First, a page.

Mole sauce. . . you name it, if you want it, you can find it–
For all of us my friend, are living in the world of rapid import!
So there I was this morning ambling about the produce section, picking up a few Meyer Lemons, when I noticed a rather unusual fruit.
Now I’ve seen my share of star fruit, ugli fruit, passion fruit and even dragon fruit, but the Uniq fruit was a new one.
Looking like a cross between a giant overly ripe grapefruit and a lime, the outward appearance left a lot to be desired.
I stopped, moving in for closer inspection.
I was surprised to find it to be rather light, no heft of a juice ladened fruit–more wrinkly skin than firm fruit. It gave the impression that once peeled there may be but a thimble full of fruit hiding within the wrinkly citrusy skin.
Not feeling overtly adventurous today, I placed the Uniq back in the bin along with it’s kith n kin, and moved on to the more exotic cut up pineapples and containers of raspberries that I had actually come to purchase.
Yet my unique encounter with the Uniq fruit naturally took my mind to places besides the quest of fruit. . .
Let us consider each human.
Every human being has his or her own unique DNA, yet we are all of the people clan.
We are all pretty similar in our needs, functions, physiological makeup, physical appearance, albeit for skin coloring, hair coloring and texture as for a few subtle facial differences—but all in all, more alike than different.
And yet God, the Master Creator, knows each one of us individually.
All 7 billion and counting of us. .of you, of me. . .
7 billion plus humans and this God, this Creator knows, as in knows individually and intimately, each and every one of the 7 billion and counting folks?!”
It is unreal. . .unreal to wrap our minds around such a mind blowing concept.
That there is a God who is deep within each and every one of us.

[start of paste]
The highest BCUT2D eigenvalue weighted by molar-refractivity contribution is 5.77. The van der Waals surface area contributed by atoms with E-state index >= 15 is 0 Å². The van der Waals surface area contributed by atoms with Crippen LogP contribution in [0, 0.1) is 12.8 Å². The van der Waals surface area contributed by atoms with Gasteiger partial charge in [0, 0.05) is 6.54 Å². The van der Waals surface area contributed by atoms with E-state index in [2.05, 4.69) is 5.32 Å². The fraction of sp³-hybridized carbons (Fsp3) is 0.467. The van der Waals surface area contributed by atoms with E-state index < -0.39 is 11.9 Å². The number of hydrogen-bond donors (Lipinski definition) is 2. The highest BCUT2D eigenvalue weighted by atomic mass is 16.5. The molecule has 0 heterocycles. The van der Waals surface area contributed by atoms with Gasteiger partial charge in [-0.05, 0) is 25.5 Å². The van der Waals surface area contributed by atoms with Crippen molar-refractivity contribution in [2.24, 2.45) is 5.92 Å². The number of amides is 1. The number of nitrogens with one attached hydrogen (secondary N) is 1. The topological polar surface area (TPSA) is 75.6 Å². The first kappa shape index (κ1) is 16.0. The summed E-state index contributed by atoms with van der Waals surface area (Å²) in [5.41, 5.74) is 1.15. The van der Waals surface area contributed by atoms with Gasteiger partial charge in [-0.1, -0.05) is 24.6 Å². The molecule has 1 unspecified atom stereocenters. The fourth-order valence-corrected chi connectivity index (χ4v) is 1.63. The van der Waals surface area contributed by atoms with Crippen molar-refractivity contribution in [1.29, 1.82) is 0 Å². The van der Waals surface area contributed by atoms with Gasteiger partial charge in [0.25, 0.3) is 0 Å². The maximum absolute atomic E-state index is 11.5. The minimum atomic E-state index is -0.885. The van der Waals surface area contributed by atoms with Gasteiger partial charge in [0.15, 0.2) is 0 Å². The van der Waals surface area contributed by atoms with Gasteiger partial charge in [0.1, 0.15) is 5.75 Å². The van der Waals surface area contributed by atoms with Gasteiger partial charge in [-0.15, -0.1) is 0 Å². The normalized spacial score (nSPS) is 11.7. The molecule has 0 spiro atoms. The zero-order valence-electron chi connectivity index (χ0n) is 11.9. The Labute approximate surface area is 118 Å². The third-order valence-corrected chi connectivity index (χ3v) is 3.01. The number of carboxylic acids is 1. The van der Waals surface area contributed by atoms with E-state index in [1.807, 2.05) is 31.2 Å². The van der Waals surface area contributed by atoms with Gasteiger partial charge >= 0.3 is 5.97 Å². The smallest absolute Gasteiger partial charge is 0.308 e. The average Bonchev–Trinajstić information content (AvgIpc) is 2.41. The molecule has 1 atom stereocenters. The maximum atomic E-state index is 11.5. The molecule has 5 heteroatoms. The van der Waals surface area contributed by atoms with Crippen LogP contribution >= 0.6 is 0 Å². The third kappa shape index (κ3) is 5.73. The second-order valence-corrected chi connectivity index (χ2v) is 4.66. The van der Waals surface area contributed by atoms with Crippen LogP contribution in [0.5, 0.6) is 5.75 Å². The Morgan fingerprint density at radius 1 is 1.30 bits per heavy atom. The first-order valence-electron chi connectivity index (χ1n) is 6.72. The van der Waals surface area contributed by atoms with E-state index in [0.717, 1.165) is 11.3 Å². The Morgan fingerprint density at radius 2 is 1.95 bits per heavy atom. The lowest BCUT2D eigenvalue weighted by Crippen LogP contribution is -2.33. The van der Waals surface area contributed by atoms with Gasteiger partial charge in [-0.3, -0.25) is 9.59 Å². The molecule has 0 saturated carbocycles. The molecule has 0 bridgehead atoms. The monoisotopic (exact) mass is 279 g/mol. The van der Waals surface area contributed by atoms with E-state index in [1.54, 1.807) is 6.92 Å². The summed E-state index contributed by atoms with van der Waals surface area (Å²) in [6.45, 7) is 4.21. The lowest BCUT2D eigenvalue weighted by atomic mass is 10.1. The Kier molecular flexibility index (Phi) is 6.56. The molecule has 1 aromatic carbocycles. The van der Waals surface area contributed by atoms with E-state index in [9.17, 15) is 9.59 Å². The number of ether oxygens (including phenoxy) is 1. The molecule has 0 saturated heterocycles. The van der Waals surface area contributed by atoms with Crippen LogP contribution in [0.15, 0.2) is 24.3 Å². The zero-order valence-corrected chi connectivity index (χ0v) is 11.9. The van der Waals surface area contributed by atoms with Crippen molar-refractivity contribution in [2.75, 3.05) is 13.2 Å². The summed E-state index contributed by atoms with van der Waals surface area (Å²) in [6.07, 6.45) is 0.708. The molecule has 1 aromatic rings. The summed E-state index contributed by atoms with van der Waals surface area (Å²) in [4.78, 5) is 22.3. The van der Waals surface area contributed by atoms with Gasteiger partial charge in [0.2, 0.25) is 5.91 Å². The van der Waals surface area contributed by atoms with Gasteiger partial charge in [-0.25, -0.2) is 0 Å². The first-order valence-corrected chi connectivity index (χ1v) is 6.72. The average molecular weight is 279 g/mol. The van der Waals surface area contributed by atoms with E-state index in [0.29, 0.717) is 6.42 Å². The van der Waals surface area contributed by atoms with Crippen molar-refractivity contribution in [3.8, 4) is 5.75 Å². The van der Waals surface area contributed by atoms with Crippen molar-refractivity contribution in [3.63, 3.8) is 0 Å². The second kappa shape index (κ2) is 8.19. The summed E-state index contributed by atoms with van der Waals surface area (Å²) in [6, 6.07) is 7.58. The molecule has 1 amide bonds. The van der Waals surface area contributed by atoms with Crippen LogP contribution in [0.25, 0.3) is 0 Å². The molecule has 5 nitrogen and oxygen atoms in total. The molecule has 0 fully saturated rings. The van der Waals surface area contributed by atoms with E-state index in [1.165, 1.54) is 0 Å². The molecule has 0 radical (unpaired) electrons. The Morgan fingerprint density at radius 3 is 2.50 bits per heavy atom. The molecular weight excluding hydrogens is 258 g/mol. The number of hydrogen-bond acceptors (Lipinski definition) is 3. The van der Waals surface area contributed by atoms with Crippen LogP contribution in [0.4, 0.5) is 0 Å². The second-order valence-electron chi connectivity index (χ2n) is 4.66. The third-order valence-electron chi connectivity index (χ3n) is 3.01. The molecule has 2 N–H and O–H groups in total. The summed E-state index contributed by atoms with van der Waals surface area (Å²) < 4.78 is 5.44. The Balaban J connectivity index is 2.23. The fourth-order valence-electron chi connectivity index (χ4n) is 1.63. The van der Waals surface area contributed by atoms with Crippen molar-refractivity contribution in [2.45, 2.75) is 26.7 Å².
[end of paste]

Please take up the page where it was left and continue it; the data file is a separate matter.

For some of us, we already know this and cling to such a knowledge. .
For others, He is a non entity and yet. . .He remains. . .
No one is deemed unworthy, less than, too much trouble to bother with, too poor, too mean
too ugly, too hopeless, too old, too young, too smart, too ignorant,
too selfish, too self absorbed. . .
I ponder over our very being. . .
Our ears, our eyes, our nose, our mouthes. . .
Our ability to taste, to speak, to touch,
To feel, to cry, to chew, to digest, to eliminate, to reproduce,
To feel empathy, to hate, to kill, to feel joy, to feel despair, to smile, to love. . .
The intricacies of the eye–the retina, the cornea, the rods, the cones, the ability to see color. .
The tongue, its ability to taste, to discern sweet, salty, bitter, savory
The heart which beats incessantly from womb, to birth, to death and yet it has the ability to love
powerfully as well as to break in half. . .
The finger with its own unique set of prints—no two prints are alike in all of the 7 billion plus people–and yet each finger has the ability to feel warmth, to be burned quickly, to sense that which is soft or rough, hot or cold. . .it is used to hush, to accuse, to lure, to soothe. . .
Has all of this merely evolved for survival
Was it created individually, similar and yet unique. . .
Loved. . .
That all of them may be one, Father, just as you are in me and I am in you. May they also be in us so that the world may believe that you have sent me.